In short, JavaScript Enlightment takes JavaScript back to its basics. The chapter summary is really drives that point home:

  1. Constructing Objects
  2. Working with Objects and Properties
  3. Object()
  4. Function()
  5. The Head/Global Object
  6. The this Keyword
  7. Scope and Closures
  8. Prototype Property
  9. Array()
  10. String()
  11. Number()
  12. Boolean()
  13. Null
  14. Undefined
  15. Math Function

There are a couple of things I really enjoyed about Cody's writing style:

  • Many authors write in a way to reinforce that they're the smartest guy in the room. What people like them don't understand is that eager-to-learn developers have already bought the book: they trust that you're the expert, so you don't have to use advanced verbiage to look intelligent. Cody skips that ego-centric exercise, explaining JavaScript concepts in Layman's terms.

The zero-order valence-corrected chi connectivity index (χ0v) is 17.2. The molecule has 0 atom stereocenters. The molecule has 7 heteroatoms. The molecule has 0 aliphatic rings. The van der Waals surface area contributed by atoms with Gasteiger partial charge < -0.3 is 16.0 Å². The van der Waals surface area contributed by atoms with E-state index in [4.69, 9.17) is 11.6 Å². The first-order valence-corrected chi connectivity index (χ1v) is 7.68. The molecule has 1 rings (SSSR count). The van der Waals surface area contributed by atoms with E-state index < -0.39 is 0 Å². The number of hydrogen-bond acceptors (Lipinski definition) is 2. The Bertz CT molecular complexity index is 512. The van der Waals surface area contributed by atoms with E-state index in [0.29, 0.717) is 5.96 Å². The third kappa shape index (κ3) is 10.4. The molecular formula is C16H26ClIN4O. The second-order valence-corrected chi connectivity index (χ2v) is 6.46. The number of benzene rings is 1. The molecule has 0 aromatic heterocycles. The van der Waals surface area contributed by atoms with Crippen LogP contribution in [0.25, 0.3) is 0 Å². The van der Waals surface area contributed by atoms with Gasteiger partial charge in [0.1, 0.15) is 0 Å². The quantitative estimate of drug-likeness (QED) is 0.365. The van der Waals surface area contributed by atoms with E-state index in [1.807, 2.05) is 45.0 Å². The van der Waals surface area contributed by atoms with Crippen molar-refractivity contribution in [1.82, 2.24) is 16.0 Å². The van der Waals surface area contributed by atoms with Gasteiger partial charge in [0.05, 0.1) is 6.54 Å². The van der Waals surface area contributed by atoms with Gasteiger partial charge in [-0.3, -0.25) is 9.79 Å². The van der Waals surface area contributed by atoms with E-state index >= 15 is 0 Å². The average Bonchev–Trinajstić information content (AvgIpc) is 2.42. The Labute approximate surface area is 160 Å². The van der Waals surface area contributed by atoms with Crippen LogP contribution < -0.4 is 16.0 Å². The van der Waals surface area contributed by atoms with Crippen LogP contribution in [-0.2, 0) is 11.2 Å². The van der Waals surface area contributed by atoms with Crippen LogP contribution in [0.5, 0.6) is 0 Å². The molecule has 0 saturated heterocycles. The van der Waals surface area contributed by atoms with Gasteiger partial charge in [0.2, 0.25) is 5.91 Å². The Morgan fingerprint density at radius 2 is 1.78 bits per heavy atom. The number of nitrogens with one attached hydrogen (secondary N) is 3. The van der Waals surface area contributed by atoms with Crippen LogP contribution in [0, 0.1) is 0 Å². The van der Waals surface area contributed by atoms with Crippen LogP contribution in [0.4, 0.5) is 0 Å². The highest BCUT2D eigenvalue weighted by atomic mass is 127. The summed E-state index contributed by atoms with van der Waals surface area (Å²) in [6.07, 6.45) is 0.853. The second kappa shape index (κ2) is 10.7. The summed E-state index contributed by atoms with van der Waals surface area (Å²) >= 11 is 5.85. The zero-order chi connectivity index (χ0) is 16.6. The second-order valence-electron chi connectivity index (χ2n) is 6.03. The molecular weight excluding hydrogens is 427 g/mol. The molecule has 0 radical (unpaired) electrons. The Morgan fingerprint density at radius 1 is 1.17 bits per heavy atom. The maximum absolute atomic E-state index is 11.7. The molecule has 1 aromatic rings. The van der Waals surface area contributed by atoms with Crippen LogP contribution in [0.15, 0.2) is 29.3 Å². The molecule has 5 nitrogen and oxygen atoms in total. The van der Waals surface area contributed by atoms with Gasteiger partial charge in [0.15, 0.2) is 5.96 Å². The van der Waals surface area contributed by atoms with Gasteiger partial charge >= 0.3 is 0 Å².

• Each section covers one JavaScript object/concept, so the book is very focused. Too often development books bleed into and out of topics without true explanation.
  • Lindley's book is packed full of code examples; if you're anything like me, code examples tell you as much if not more than plan text. Every person has their own style of leaning, but there's nothing like a solid code example you can play around with.

The books itself, when it comes to topics covered, is great for beginners and intermediates a like; there's a lot of learning and reinforcing of core JavaScript concepts. Each code snippet provides a link to a working version of the code, which comes in handy if you want to quickly tinker with such code. Lastly, there's plenty of personality in Lindley's book; it's not simply a reference to flick through -- designers and developers will enjoy reading JavaScript Enlightenment.